O'Brian's work is also well served in audiobooks with the work of excellent narrators, John Lee and Patrick Tull. Each brings different strengths, but both make it a joy to listen. Lee's work on Desolation Island makes it difficult to stop listening, with fine voice characterizations and narrative power.

Sense and Sensibility, a two part-adaptation on PBS' Masterpiece, is one of the finest screen translations of Jane Austen. Written by Andrew Davies, who famously adapted Pride and Prejudice as a mini-series, this new production holds its own with Emma Thompson's wonderful 1995 feature film. Wonderfully produced, cast, acted and filmed with strong direction, this is a must see for Austen fans.

The Jane Austen Book Club, the film of Karen Joy Fowler's novel, is fun and entertaining chick-flick stuff. But with a large ensemble cast, the screenplay does not have room for deep characterizations, and the movie feels light-weight. The cast turns in good performances as a group reads Austen's novels and applies them to personal problems, but the whole seems contrived.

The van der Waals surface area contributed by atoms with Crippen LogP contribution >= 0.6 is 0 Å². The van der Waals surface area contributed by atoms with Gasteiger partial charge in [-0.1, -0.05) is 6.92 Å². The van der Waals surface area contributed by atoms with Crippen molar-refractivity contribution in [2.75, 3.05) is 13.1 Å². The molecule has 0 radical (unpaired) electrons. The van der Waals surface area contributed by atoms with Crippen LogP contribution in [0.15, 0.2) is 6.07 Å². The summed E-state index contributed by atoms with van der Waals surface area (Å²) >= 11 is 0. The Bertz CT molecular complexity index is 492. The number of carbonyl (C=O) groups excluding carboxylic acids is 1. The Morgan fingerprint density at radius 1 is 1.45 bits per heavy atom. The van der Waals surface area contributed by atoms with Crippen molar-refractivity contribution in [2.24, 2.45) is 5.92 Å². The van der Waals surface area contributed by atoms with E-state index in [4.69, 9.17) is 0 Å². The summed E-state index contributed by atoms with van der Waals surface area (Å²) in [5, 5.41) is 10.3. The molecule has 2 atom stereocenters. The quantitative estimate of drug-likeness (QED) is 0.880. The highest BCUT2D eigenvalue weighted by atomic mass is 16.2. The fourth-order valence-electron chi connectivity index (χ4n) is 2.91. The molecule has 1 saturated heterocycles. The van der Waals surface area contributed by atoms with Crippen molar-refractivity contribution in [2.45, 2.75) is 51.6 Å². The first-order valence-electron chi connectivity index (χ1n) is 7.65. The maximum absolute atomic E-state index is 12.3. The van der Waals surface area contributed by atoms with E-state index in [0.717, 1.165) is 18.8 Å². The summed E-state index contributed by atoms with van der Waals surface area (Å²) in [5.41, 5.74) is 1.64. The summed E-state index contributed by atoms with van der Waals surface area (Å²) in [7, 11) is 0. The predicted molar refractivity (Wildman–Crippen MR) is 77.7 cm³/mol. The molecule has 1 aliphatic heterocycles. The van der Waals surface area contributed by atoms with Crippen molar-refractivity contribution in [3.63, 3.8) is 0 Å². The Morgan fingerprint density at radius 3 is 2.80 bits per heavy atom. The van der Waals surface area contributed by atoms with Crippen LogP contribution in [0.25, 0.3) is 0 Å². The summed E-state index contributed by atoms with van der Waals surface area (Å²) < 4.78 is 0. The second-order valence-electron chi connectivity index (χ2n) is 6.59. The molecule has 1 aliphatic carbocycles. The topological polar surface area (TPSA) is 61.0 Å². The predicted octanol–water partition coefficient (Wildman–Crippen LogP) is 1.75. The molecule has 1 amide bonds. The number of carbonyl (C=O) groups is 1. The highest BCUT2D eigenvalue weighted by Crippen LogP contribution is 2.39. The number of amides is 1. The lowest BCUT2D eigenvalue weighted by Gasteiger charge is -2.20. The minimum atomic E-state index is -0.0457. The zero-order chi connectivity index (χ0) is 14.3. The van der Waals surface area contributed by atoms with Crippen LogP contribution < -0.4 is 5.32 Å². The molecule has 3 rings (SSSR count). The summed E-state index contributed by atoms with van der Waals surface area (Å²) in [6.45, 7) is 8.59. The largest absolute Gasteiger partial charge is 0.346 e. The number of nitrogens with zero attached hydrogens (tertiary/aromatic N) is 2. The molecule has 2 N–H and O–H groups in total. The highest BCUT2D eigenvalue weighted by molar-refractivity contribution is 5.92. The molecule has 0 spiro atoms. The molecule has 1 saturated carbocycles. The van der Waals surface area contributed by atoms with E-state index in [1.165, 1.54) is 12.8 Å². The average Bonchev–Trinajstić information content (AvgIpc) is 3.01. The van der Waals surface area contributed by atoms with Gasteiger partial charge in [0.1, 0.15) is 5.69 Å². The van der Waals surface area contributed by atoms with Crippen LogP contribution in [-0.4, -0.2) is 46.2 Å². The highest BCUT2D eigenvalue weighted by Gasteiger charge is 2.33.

Empire of Ivory, on the other hand, was a pleasant surprise. I read the first books in Naomi Novik's fantasy series awhile back and enjoyed them, but thought they were fairly predictable. The premise is goofily engaging -- what if the British and French employed fighting dragons during the Napoleonic wars? But the result was engaging but slight.

During the four books of the series, however, Novik has continued to develop larger themes. And now she kicks it up a notch in both seriousness and imagination. She continues to use human exploitation of dragons as an analog for the 19th century slave trade. Here she mixes in the discovery of a hidden, advanced pan-African empire that threatens European dominance. In the earlier books, dragons sometimes seemed curiously tacked on to world history as we know it. Novik has gotten bolder, giving her secondary world a stronger narrative life.

Monday, April 21, 2008

The Forbidden Kingdom

So sue me, I like Jackie Chan movies. Thus it happens that I really enjoyed The Forbidden Kingdom. It's more of a guilty pleasure than great cinema, but I thought it was a fun time. A bit predictable, but still fun.

The story of the Monkey King and the Journey to the West is a classic of Chinese literature. This American-Chinese production seems to fuse many elements from the classic story with plot devices from The Wizard of Oz, -- an American teenager mysteriously journeys to a magical place and has to journey with strange companions to defeat an evil ruler, before he can be sent home. And it works pretty well, as long as you don't think too hard and enjoy the ride.